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Homework Help: L-normed vector space

  1. Feb 8, 2006 #1
    Hi

    I'm given the following assignment which deals with to looks like an L-normed vectorspace:

    Prove that,

    [tex]|f(y_1) - f(y_2)| \leq || y_1 - y_2||[/tex]

    To prove this do I approach the above as a triangle inequality or as a cauchy-swartz inequality?

    Best Regards,

    Fred
     
  2. jcsd
  3. Feb 8, 2006 #2

    benorin

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    What do you know about f ? How is the norm defined?
     
  4. Feb 8, 2006 #3
    Hello and thank You for Your reply,

    f is defined as follows:

    [tex]f: \mathbb{R}^n \rightarrow \mathbb{R}[/tex] and

    [tex]y1, y2 \in \mathbb{R}^n[/tex]

    Best Regards,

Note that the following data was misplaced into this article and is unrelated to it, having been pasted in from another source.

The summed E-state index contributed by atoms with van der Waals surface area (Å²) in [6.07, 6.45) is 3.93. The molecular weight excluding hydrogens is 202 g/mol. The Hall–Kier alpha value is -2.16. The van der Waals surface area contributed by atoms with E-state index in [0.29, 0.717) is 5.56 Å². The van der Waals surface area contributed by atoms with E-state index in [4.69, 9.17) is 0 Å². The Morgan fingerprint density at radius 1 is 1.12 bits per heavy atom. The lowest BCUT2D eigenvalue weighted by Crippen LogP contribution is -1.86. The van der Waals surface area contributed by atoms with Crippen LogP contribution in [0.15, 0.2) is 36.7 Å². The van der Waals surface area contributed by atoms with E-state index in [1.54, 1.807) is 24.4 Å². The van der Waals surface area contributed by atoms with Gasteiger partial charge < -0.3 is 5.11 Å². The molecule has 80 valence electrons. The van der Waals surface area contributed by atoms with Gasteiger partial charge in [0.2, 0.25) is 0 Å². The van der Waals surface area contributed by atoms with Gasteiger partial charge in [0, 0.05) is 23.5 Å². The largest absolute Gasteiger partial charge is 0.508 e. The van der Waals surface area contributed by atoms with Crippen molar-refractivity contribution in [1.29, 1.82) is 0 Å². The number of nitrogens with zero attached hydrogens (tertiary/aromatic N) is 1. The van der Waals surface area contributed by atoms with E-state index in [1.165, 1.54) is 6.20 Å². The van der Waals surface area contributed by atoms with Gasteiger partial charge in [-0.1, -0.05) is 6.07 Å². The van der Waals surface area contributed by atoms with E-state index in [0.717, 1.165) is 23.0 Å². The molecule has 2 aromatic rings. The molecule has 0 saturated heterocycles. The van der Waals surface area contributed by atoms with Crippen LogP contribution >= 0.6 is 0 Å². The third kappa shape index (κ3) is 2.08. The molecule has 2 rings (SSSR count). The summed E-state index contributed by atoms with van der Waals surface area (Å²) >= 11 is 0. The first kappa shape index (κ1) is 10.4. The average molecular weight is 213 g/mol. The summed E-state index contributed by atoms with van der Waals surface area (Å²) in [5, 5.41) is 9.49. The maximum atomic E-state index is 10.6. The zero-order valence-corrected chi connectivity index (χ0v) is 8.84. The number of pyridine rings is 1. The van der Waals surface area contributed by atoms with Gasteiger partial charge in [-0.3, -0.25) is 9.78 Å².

Fred

     
  5. Feb 8, 2006 #4

    benorin

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    More must be given, (or I am just that tired) since

    [tex]|f(y_1) - f(y_2)| \leq || y_1 - y_2||[/tex]

    does not, in general (under those conditions), hold for arbitrary f:R^n->R, like, say, put [tex]f(y)=2 ||y||[/tex] with y2=0 and y1=y gives

    [tex]|f(y) - f(0)| = 2||y|| \not\leq || y - 0||[/tex]
     
  6. Feb 8, 2006 #5
    Hello again,

    According to my textbook the first step is to show that

    [tex] f(y_2) \leq || y_1 - y_2|| + f(y_1)[/tex]

    The is a sub-problem of a problem which deals distance from a point to a set.

    f is defined as the distance from a point in [tex] \mathbb{R}^n [/tex] to a subset S of [tex]\mathbb{R}^n[/tex]

    and finally I'm suppose to conclude that f is Uniform continuites on [tex]
    \mathbb{R}^n[/tex]

    Any idears?

    Best Regards,

    Fred

     
  7. Feb 8, 2006 #6

    benorin